The preceding chapters, first to third, lay the groundwork for W.O.’s decision to re-enter racing with the six-cylinder car after Barnato’s rescue of the company, and they examine the 1929 and 1930 racing seasons principally at Le Mans and concentrating on LB2332. Chapter Four follows with the post-Le Mans era on the Outer Circuit at Brooklands. This microscopically detailed history of the car embraces much of overall Bentley racing to put the subject car in proper perspective. There has probably been only one previous book of such authority about a particular Bentley: Tim Houlding’s history of 3 Litre Experimental Number Two.
Of the many new photographs never before published, one in particular caught this reviewer’s eye: Old Number One standing outside the racing shop at Kingsbury. It is interesting because Rivers Fletcher, in a caption in his 1982 book Bentley Past & Present, had identified a photograph of the prototype 4½ Litre ST3001 in the exact same spot as having been taken at Ardenrun, Barnato’s Surrey home. I had always been dubious about the identification because it certainly didn’t match my recollection of Ardenrun from visits there. I had suspected Kingsbury, but neither Tim nor I were ever able to confirm this. Now Michael Hay has.
The scholarship displayed in this book is astounding. To quote but one instance, in a caption: “The large holes visible in the side-rails just behind the gearbox are for the team car pattern front brakes. These prove that the side-rails were repaired, and not replaced, after the crash in the 1932 500 Miles race,” the crash in which Clive Dunfee was killed. Even more astounding is the fact that Hay published this book from his home, while concurrently entering wedded bliss and becoming a father!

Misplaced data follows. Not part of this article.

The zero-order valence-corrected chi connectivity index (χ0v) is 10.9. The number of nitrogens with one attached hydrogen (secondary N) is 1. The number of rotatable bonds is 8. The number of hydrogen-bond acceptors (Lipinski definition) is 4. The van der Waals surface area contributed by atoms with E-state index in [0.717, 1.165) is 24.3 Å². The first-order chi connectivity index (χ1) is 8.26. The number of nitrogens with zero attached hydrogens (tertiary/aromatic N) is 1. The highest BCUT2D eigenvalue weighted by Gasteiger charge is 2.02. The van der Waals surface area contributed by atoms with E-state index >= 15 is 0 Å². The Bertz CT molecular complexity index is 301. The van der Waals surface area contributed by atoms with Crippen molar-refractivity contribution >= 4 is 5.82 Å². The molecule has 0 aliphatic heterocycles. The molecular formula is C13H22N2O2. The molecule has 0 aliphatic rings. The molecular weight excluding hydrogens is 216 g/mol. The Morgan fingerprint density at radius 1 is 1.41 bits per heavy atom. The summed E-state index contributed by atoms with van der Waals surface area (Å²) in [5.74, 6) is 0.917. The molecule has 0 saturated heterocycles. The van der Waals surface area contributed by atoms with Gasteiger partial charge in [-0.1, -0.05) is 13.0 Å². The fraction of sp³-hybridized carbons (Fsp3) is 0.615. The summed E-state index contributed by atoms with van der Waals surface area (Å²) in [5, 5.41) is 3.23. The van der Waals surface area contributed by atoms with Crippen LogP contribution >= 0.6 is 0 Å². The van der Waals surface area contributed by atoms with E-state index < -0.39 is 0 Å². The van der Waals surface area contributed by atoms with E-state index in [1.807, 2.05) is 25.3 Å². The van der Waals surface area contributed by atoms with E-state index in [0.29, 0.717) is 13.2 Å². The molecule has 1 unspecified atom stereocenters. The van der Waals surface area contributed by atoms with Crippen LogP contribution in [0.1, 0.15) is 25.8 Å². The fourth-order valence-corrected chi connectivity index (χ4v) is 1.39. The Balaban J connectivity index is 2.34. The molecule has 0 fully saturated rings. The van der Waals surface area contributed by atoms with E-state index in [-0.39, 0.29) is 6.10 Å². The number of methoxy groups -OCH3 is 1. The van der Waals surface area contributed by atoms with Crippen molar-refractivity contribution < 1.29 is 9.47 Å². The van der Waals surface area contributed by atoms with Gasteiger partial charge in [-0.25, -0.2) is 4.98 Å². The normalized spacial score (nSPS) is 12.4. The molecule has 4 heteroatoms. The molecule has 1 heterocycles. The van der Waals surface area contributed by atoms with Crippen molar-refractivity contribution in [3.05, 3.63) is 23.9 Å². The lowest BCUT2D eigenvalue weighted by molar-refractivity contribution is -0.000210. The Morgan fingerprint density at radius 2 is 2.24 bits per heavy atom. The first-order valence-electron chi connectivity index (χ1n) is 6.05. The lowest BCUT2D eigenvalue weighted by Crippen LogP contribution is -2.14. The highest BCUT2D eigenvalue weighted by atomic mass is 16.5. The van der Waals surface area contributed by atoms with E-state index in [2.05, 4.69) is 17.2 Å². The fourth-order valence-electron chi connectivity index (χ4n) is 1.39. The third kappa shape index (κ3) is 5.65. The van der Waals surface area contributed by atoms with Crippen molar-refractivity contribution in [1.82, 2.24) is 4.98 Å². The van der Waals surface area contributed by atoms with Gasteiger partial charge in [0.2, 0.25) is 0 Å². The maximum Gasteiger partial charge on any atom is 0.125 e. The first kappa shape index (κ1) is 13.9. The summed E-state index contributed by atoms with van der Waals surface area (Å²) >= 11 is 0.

One is pained to note several typos, probably caused by this reviewer (note: this reviewer refers to Hugh Young as identified in copyright info below) not being asked to correct the page proofs as he did for Hay’s Bentley Factory Cars. Thus—and I am sure Hay will take this in the spirit in which it is offered—neither Barnato Walker nor Kensington Moir should be hyphenated (in the latter case, Bertie was given his mother’s maiden name as his middle name); the quotes within quotes would bear scrutiny; the accent is missing from Montlhéry; there is a simple typo on page 13, and another on page 76; the fractions would be improved had they been set bold; and so on. No one would ever notice these things if they weren’t mentioned here, and they do not in any way reflect on the authority of the book’s substance.
One is happy to report that in 1999 after all this drama Old Number One survives still—as restored to 1932 Outer Circuit form, and utterly desirable. In sum, an accounting of one car researched with monastic devotion, and the vital significance of a landmark legal decision, which closes the book. You can’t be seriously into vintage Bentleys if you pass this one by.
Copyright 2009, Sabu Advani (speedreaders.info), adapted with permission from a review by Hugh Young as published in the September/October 1999 issue of The Flying Lady, the periodical of the Rolls-Royce Owners’ Club (RROC/USA).
(Reviewer Young is a frequent collaborator on important Bentley books and for decades was the editor of the Bentley Drivers Club’s magazine.)